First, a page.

The prognosis of common mental disorders in adolescents

Journal Club

The prognosis of common mental disorders in adolescents: a 14-year prospective cohort study.

27 August 2014

Facilitated by Senior Research Fellow Rae Thomas

Overall

More information is needed about the authors’ selection of regression variables. There was some confusion about the authors’ use of the term “wave” as it at times related to the data collection point and other times related to symptoms experienced by individuals (see Table 2).

Comments

The study has good retention and interesting outcomes, but unfortunately only a careful read would tell a good news story; most adolescents surveyed did not have symptoms of anxiety or depression in either adolescence or adulthood. We believe the authors under-reported optimistic outcomes.

Conversely, we are concerned the authors may have overstated other findings and their conclusions. We consider the term “disorder” used by the authors in both the conclusion of the Abstract and Discussion as not representative of the data. It would appear that these data are symptoms of anxiety and depression measured at 6 monthly intervals in adolescence and every 4 to 5 years in adulthood and are not disorders. This is an important difference. The Interpretation section of the Abstract uses the word disorder in every sentence. We agree with part of the final sentence that reads “The resolution of many adolescent [symptoms of anxiety and depression] gives reason for optimism”. But the second half of this sentence is unsupported.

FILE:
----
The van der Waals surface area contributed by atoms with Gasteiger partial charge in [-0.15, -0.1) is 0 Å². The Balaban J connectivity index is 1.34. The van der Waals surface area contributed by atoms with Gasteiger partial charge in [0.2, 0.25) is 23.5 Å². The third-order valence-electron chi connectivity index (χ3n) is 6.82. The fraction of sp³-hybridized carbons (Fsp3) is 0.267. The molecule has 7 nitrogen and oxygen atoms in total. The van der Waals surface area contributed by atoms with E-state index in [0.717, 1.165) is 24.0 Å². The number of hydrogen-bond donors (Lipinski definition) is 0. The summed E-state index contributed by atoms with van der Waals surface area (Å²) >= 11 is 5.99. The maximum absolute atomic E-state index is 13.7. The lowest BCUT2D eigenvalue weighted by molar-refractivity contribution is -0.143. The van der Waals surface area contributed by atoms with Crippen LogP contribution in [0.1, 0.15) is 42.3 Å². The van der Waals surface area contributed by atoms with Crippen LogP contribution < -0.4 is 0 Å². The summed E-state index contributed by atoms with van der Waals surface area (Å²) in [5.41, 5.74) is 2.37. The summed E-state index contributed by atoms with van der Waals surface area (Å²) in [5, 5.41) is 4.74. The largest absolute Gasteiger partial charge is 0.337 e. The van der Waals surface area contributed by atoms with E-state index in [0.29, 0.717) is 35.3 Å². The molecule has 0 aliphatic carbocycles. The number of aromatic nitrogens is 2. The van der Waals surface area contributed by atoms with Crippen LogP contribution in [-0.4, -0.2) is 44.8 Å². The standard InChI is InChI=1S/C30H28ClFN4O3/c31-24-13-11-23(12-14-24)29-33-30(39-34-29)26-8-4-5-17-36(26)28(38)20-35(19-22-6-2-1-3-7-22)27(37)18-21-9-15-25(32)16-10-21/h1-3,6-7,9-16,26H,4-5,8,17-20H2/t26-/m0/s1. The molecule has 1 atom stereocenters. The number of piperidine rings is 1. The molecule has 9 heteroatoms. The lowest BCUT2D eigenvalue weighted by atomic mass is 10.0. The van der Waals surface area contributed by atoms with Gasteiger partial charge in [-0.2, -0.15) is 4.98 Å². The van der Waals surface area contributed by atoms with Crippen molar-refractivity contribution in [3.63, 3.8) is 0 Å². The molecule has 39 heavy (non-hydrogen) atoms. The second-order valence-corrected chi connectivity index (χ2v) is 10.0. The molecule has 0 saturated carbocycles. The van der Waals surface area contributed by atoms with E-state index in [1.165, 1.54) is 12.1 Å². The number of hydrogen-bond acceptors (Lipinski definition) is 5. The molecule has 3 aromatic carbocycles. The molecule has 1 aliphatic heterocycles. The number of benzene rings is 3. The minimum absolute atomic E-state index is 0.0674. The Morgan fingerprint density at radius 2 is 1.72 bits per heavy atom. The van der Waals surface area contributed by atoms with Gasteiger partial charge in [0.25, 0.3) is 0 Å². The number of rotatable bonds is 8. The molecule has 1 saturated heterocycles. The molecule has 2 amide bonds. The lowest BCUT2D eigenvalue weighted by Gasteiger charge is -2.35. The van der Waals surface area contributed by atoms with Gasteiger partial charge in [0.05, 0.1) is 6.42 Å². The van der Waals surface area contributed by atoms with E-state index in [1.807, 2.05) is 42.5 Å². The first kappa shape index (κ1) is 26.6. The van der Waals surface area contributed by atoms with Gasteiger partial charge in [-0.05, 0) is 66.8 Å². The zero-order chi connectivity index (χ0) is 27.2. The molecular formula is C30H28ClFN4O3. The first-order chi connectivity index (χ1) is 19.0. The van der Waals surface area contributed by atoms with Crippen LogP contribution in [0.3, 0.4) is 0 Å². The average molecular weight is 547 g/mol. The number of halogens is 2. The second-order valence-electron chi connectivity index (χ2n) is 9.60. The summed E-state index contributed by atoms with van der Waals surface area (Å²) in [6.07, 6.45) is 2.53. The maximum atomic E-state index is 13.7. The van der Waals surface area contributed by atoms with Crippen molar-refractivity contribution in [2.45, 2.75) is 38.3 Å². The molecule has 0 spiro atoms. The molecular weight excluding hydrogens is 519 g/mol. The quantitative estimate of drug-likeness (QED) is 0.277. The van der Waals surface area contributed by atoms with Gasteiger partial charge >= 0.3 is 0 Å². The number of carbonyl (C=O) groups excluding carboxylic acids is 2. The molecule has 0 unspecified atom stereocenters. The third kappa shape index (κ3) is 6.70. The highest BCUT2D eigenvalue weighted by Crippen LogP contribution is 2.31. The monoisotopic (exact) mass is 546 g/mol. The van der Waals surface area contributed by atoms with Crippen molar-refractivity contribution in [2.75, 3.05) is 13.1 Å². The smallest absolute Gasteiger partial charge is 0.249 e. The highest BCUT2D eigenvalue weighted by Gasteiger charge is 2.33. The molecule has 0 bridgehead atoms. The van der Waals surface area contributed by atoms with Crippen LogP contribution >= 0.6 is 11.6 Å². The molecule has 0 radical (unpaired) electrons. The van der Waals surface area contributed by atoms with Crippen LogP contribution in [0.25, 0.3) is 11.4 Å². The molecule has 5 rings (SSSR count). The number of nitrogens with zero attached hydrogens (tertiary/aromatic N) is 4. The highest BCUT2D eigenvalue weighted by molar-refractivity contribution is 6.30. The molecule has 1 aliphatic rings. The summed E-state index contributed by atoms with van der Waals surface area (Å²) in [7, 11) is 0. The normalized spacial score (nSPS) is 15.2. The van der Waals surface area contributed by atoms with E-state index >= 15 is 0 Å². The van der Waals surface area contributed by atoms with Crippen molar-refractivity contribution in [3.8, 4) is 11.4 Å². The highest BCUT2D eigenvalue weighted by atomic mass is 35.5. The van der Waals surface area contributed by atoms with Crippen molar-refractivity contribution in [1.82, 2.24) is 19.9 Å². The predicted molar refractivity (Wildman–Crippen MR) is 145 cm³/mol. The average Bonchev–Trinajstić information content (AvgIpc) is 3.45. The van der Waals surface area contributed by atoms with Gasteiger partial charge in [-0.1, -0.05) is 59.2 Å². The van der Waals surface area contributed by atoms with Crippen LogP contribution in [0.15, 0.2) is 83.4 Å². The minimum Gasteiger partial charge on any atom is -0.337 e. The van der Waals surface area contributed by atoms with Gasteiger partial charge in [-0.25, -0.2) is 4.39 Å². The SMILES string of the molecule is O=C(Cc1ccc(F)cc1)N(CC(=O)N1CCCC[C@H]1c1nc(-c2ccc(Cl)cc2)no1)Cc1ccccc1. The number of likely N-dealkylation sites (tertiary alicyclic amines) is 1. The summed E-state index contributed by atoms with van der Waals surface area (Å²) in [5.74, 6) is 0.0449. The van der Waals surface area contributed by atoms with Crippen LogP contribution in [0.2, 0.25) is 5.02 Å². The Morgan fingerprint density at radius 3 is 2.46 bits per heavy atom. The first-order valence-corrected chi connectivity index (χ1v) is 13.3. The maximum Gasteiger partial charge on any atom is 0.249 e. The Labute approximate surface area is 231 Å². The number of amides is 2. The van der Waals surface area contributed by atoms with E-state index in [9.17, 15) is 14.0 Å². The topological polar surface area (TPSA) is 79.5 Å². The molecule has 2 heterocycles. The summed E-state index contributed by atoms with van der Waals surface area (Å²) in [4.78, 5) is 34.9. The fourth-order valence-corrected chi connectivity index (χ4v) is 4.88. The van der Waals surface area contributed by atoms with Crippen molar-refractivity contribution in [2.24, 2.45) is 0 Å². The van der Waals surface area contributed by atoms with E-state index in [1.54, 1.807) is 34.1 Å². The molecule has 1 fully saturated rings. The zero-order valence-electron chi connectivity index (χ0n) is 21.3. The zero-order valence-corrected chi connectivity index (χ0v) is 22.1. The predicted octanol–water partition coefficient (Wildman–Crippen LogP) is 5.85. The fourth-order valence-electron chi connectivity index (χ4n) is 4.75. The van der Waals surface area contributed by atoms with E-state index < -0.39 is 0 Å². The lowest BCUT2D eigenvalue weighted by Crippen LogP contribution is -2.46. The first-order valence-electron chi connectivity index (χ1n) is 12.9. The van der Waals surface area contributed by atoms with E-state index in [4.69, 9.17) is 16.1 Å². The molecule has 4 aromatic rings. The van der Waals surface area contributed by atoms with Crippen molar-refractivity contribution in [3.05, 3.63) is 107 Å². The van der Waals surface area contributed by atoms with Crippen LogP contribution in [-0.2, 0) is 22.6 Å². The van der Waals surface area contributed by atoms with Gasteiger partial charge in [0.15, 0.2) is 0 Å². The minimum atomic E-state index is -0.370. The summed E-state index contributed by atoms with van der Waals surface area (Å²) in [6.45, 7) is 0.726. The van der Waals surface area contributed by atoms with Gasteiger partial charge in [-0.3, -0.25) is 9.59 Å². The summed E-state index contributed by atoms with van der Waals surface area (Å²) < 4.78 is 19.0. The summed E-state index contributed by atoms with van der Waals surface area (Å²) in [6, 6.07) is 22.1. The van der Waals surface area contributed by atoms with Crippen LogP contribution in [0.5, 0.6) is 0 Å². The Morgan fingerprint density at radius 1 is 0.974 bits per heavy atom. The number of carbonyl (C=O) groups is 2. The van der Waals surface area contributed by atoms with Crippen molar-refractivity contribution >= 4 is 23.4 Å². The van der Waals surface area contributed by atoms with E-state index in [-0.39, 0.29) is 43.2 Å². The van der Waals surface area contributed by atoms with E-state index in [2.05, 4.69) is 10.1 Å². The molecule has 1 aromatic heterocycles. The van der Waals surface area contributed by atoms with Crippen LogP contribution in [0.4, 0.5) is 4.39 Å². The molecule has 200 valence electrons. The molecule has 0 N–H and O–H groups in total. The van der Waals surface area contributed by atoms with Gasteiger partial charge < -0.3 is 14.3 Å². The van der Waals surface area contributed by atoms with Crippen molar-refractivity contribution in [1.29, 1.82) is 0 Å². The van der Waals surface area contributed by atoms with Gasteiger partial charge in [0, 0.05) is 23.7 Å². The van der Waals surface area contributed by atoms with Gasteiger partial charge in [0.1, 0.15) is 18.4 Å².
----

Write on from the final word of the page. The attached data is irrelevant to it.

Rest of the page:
We are also interested in the authors considering some reanalyses of the data. Symptoms of anxiety and depression fluctuate over
short periods of time. An analysis of within-person variability (say, for a subgroup of participants), could enable us to distinguish between clinical trends and short-term fluctuations.

Reference:

Patton GC, Coffey C, Romaniuk H, Mackinnon A, Carlin JB, Degenhardt L, Moran P. The prognosis of common mental disorders in adolescents: a 14-year prospective cohort study. Lancet, 2014.

Patton et al 2014 The prognosis of common mental disprders in adolescents a 14 year prospective cohort study